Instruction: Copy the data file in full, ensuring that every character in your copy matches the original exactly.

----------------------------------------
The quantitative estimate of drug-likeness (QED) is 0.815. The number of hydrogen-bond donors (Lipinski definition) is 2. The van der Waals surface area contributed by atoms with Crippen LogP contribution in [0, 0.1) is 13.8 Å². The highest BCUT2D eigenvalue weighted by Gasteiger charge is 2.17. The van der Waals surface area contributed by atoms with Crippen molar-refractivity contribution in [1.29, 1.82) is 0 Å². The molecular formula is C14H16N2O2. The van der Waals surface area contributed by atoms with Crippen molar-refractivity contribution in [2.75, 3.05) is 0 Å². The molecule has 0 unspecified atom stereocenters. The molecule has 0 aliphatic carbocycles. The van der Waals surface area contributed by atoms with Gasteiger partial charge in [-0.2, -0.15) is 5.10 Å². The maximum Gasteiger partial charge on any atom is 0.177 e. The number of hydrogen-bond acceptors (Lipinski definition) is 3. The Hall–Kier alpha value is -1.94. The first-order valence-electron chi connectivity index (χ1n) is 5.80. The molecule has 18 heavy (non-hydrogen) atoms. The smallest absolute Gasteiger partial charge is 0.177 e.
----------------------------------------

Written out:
The quantitative estimate of drug-likeness (QED) is 0.815. The number of hydrogen-bond donors (Lipinski definition) is 2. The van der Waals surface area contributed by atoms with Crippen LogP contribution in [0, 0.1) is 13.8 Å². The highest BCUT2D eigenvalue weighted by Gasteiger charge is 2.17. The van der Waals surface area contributed by atoms with Crippen molar-refractivity contribution in [1.29, 1.82) is 0 Å². The molecular formula is C14H16N2O2. The van der Waals surface area contributed by atoms with Crippen molar-refractivity contribution in [2.75, 3.05) is 0 Å². The molecule has 0 unspecified atom stereocenters. The molecule has 0 aliphatic carbocycles. The van der Waals surface area contributed by atoms with Gasteiger partial charge in [-0.2, -0.15) is 5.10 Å². The maximum Gasteiger partial charge on any atom is 0.177 e. The number of hydrogen-bond acceptors (Lipinski definition) is 3. The Hall–Kier alpha value is -1.94. The first-order valence-electron chi connectivity index (χ1n) is 5.80. The molecule has 18 heavy (non-hydrogen) atoms. The smallest absolute Gasteiger partial charge is 0.177 e.